I've been busy and lazy these last few months, and sadly that doesn't seem to be changing any time soon. Though at least I have extra income. Just.. no time to USE any of it.
So here will be a little project to bring my average back to my desired 4 posts a month setup. These will generally be shortish posts, as most don't need that much said about them, but need more than some TOP TEN list.
A list of things I believe every electronic game should have in them. Some of these things probably can relate to tabletop gaming, but in many cases they don't.
Expect some of these posts to get updated with photos and the like as I find the time to do so.
That being said, let's start off with one near and dear to my heart:
Back in the day, videogame controls were simple. One button on your Atari 2600 stick or paddle, and either the analog positive/negative control of the paddle, or the 8 way control of the joystick.
But then games got more involved. Arcade games started using trackballs or multiple buttons (Defender, Asteroids), or even multiple control types (Tron, Robotron 2084) to allow for ever more complicated yet still intuitive control schemes.
Home systems had issues keeping up, Some Atari 2600 games even threw in bits so you could link 2 joysticks together (provided you used the normal Atari joystick), or came with custom secondary controllers (Star Raiders) to allow for advanced controls on systems nobody thought needed them originally.
Systems like the Intellivision and Colecovision added in extra buttons and the then considered good idea of a numeric keypad right on the controller, usually with a slot to slide a little plastic overlay into, allowing for deeper games.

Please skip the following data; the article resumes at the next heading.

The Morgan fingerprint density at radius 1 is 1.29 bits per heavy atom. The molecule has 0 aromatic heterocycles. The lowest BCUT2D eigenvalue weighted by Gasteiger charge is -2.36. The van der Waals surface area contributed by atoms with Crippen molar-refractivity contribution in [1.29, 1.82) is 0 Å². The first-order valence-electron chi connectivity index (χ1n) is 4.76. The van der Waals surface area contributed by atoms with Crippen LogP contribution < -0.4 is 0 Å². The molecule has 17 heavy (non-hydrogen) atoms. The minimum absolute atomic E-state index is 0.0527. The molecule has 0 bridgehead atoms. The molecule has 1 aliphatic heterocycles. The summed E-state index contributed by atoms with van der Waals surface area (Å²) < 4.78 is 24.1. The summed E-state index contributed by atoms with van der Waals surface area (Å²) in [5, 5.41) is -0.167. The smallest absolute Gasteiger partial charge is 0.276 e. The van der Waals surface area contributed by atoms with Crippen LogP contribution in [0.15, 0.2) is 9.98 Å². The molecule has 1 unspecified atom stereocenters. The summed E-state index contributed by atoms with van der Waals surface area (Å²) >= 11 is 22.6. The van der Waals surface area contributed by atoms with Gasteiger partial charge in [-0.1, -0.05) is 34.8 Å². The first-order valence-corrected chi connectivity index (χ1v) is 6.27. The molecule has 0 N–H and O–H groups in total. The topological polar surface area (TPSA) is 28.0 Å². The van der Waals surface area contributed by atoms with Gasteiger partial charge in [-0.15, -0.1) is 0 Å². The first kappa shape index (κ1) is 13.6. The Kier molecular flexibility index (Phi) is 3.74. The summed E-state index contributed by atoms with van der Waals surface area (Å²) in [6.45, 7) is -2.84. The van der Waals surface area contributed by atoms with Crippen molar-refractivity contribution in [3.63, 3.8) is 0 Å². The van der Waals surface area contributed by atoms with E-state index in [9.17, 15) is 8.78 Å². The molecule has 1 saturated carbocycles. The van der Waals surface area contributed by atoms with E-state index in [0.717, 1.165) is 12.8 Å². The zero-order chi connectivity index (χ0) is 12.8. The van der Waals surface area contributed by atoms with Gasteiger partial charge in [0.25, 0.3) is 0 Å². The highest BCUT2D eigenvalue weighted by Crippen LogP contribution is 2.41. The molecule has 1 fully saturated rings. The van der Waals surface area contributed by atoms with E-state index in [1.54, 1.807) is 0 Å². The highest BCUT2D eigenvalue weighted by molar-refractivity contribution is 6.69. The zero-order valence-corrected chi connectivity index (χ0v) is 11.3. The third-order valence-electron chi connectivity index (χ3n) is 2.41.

It worked.. ok. Some experiments like the Atari 5200's analog joystick with pause and start keys failed more due to cost cutting and a little less Q&A testing than it should have had, making them years ahead of their time, but failures at that point. (Also see U Force, the Power Glove.)
Some games started being designed for one gimmick controller. Good for that one game or type of game, but generally space wasting and frivolous in the long run. We still have these today. (Music Band game controllers, Namco's Guncon light guns for the Playstation systems, the Gamecube Bongo Drums, link cables to use portable game systems as both controller and personal screen, the Sega Samba De Amigo controllers, Fishing Controllers, Virtual On dual stick.)
Eventually controllers both console and keyboard started to morph into one decent mostly all in one type capable of playing most game types comfortably enough. This really began taking shape with the Super Nintendo controller. Shaped almost like a dogbone, it had the then default directional pad on one side, Start and Select buttons in the middle, 4 action buttons in a diamond formation on the right, and on the top of the controller a pair of Shoulder buttons a player's pointer fingers could access while their thumbs were working the buttons and D-Pad.
Computers also copied this scheme with the Gravis Gamepad, while having Keyboard and Mouse control for games that really needed it, and the Flight Stick (with or without Throttle controller & foot pedals) being there for the sim game crowd who demanded the proper feel. (Or Steering Wheels for racing types.)
Outside of sometimes adding in extra analog sticks and a second pair of Shoulder buttons usually done in an analog format, the Super Nintendo controller has been pretty much the de facto standard design since.
Look at most USB gamepads for computers. Look at the controllers for both the Playstation 3 and XBox 360. Look at the Classic Game Controller for the Wii (a system designed and sold for a motion control gimmick). They are all pretty much the SNES controller from 1989 with minor tweaks for comfort and analog stick additions.